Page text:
“E sui faiga ‘ae tumau fa’avae” was the wisdom behind the seventh edition of the “Measina a Samoa” book that was launched last Friday August 11th at the Centre for Samoan Studies.
The keynote address was delivered by the Chair of the Measina a Samoa Conference, Professor Fui Asofou So’o, who gave an overview of what can be expected in this latest edition.
Mainly it will focus on the continuation of discussions from the previous conference, particularly on the written Samoan language and the relevance today in using diacritics and also about the issue surrounding the erosion of power of the Sa’o title in relation to those with supporting titles conferred by the Sa’o.
In an interview with the Samoa Observer, Professor Fui Asofou So’o explained,
“It’s a continuation of discussions that we have had in other Measina Conferences before. A lot of those things, one of which is the conversation on the language and what I just said is, where are we now? In terms of the decision by our Language Commission on the question as to whether we use (or not) diacritics in the way we write.”
While the decision by the Language Commission about the use of diacritics was very broadminded (which reflected in the contributions) Professor Fui Asofou So’o raised a point that while tolerant, this opens us up to another set of consequences and that perhaps the next conversation will be about how the Samoan language (at least in written form) can be standardized.
“The decision now in the Language Commission is; use it when you feel it’s necessary to use, so the question I was posing is - who makes that decision? Me who is writing?
Or the person who’s reading my writing? And because there’s not been an answer to that question, you look at the new publication, everything is written differently.
A lot of people put in the diacritics and some put them in occasionally and some don’t. So, one of the points I was making was the whole point of a Language Commission is to standardize the language - a standard way of writing so that everyone knows what everyone is on about. “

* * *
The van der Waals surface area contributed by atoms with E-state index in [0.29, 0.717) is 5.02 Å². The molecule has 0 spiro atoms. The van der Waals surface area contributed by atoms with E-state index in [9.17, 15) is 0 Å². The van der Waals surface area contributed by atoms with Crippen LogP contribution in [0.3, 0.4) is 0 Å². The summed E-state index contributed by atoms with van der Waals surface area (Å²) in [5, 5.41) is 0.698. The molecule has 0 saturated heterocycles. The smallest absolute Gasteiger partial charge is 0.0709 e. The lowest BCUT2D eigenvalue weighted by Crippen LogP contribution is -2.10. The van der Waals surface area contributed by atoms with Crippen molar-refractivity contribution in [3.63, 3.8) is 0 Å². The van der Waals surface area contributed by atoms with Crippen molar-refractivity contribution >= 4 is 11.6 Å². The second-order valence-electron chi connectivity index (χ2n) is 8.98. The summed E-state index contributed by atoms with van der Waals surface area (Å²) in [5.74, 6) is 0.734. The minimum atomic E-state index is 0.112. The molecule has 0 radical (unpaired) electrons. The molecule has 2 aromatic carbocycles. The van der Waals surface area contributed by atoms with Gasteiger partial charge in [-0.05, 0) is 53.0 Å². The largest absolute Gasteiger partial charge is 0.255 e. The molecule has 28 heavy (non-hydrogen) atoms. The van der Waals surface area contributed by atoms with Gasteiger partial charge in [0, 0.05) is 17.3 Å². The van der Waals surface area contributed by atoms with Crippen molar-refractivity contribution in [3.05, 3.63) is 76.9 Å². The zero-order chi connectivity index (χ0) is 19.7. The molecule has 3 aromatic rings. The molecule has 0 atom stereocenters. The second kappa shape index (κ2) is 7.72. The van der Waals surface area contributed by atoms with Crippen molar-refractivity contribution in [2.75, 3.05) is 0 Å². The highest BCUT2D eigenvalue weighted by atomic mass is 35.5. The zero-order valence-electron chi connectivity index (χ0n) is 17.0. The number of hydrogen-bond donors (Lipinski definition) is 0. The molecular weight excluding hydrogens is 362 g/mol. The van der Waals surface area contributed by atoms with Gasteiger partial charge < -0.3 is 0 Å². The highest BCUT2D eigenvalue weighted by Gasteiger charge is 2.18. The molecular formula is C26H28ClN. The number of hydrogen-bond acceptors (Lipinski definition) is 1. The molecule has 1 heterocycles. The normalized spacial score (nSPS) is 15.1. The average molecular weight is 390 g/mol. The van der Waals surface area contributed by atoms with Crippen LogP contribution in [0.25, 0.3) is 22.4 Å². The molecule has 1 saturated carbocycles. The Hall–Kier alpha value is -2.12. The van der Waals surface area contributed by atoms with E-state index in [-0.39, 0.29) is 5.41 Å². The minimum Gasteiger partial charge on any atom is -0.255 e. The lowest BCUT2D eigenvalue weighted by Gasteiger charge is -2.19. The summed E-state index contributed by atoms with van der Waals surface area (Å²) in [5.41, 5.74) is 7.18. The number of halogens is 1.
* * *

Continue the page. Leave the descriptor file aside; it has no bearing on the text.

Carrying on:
Fui readily acknowledges that culture evolves over generations and it’s only natural that people adapt to their environment but cautions against losing our central value system that our culture is built on.
He pointed out that collectively we were beginning to accept the reality of Sa’o titles but no one ever expected to see the Sa’o title to be on the losing side where their power of authority was contested in the Land and Titles court.
“The other thing I raised, relates to the whole thing about Matai titles. The understanding has always been that the supporting titles are conferred by the Sa’o title holder… according to the report from the Land and Titles court, there have been cases where the lesser titles have contested their rights in court (in terms of authority) and the court in some cases has ruled in favour of the lesser title holders, throwing into limbo the whole thing about family, where are we heading?
Are we still having that family unit or is this a symptom of the whole thing disintegrating in a way where we will end up with a very individualistic society, just me and me? No more communalistic thing about the title and the family.”
Moving forward, Fui hopes that this latest edition of “Measina A Samoa” opens up the opportunity to seriously sit down at the next conference and come up with meaningful solutions by deciding unequivocally which areas of our culture and customs we want to maintain while being careful that we are not imprisoned in our own customs which need to be relevant in order to support us.